Russian Twitter trolls diverted attention from Trump's 'Access Hollywood' comments: report

Twitter accounts linked to Russian agents sought to draw attention away from President Trump's crude comments to "Access Hollywood" late in last year's campaign and focus criticism on the mainstream media and Hillary Clinton, according to an analysis by The Associated Press.

After The Washington Post released a 2005 recording of Trump boasting about groping and kissing women without their permission, Russian-backed Twitter accounts promoted the release of hacked emails from Clinton's campaign chairman, John Podesta, and criticized the media for reporting on the so-called "Access Hollywood" tapes, the analysis shows.

"MSM (the mainstream media) is at it again with Billy Bush recording ... What about telling Americans how Hillary defended a rapist and later laughed at his victim?" one account, "America_1st-," tweeted at the time, according to the AP.

According to the AP, Russian accounts were active earlier in the campaign, as well. Some echoed Trump's false claim that then-President Obama was not born in the United States.

After Trump reversed course on that claim, some of the Russian-linked accounts repeated the real estate mogul's claim that it was Clinton who first made the allegations about Obama's birthplace.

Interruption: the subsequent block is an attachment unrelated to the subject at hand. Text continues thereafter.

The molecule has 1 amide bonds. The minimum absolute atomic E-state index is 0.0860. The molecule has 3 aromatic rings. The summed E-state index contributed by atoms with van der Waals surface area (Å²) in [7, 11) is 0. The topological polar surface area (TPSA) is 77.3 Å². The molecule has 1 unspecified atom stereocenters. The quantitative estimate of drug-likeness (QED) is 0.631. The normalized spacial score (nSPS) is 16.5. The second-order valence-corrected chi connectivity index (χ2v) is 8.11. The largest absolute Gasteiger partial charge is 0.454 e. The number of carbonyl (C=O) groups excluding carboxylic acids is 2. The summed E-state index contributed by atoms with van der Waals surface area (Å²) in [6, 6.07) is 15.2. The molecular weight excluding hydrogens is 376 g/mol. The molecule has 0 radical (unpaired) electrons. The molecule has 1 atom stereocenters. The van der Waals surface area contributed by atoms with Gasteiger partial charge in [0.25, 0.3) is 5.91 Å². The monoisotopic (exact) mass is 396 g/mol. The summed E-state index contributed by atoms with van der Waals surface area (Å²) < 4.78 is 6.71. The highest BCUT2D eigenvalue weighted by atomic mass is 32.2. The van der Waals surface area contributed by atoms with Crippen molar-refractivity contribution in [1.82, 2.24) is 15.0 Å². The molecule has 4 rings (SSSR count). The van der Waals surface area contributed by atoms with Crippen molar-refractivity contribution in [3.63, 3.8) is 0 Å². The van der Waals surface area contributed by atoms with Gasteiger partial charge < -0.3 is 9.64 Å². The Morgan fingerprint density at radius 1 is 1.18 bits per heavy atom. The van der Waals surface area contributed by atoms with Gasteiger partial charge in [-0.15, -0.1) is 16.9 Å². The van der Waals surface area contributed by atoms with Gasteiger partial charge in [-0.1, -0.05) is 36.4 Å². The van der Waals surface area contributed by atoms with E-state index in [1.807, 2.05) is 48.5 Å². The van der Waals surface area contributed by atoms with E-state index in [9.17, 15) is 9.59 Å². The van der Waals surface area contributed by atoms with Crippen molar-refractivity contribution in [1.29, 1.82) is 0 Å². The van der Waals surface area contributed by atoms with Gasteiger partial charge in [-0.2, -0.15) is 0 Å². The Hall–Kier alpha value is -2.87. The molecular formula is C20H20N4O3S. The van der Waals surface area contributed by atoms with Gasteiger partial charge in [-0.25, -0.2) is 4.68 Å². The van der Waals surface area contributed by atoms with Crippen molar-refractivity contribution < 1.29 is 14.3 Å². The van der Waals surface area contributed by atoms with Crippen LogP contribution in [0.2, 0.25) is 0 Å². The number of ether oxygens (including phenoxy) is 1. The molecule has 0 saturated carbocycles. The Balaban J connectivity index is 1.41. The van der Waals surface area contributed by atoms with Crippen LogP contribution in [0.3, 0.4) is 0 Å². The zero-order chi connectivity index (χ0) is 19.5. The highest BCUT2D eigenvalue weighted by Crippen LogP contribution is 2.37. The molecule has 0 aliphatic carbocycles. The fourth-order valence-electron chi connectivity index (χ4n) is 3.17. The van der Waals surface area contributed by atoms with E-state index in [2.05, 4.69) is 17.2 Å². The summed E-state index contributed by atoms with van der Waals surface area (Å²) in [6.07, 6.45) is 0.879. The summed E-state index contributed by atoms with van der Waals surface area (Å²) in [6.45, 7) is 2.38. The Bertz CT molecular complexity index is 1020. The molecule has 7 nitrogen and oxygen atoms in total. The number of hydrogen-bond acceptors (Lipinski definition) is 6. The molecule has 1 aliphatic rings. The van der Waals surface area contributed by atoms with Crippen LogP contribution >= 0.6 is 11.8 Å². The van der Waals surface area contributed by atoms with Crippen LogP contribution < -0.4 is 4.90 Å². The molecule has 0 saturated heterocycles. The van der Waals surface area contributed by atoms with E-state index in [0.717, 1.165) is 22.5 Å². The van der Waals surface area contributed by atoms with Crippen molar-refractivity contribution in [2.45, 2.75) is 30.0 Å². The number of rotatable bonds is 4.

Russia's role in the 2016 election - including how social media accounts were used to sway public opinion against Clinton - has been the subject of ongoing congressional investigations and a criminal probe by special counsel Robert Mueller. Those investigations are also examining possible coordination between the Trump campaign and Moscow.

Trump has repeatedly denied any collusion or improper contacts between his campaign and Russia, and has called the investigations into the matter a "witch hunt."

Twitter turned over 382 Russian-backed accounts to lawmakers last week. Those accounts have since been deactivated and their tweets have been deleted.

Russia's efforts to use social media to meddle in the 2016 presidential election went beyond Twitter.

Facebook revealed earlier this year that Russian operatives purchased some 3,000 advertisements on Facebook. Those ads sought to play to social and political divisions in the U.S., targeting issues such as race, religion and immigration.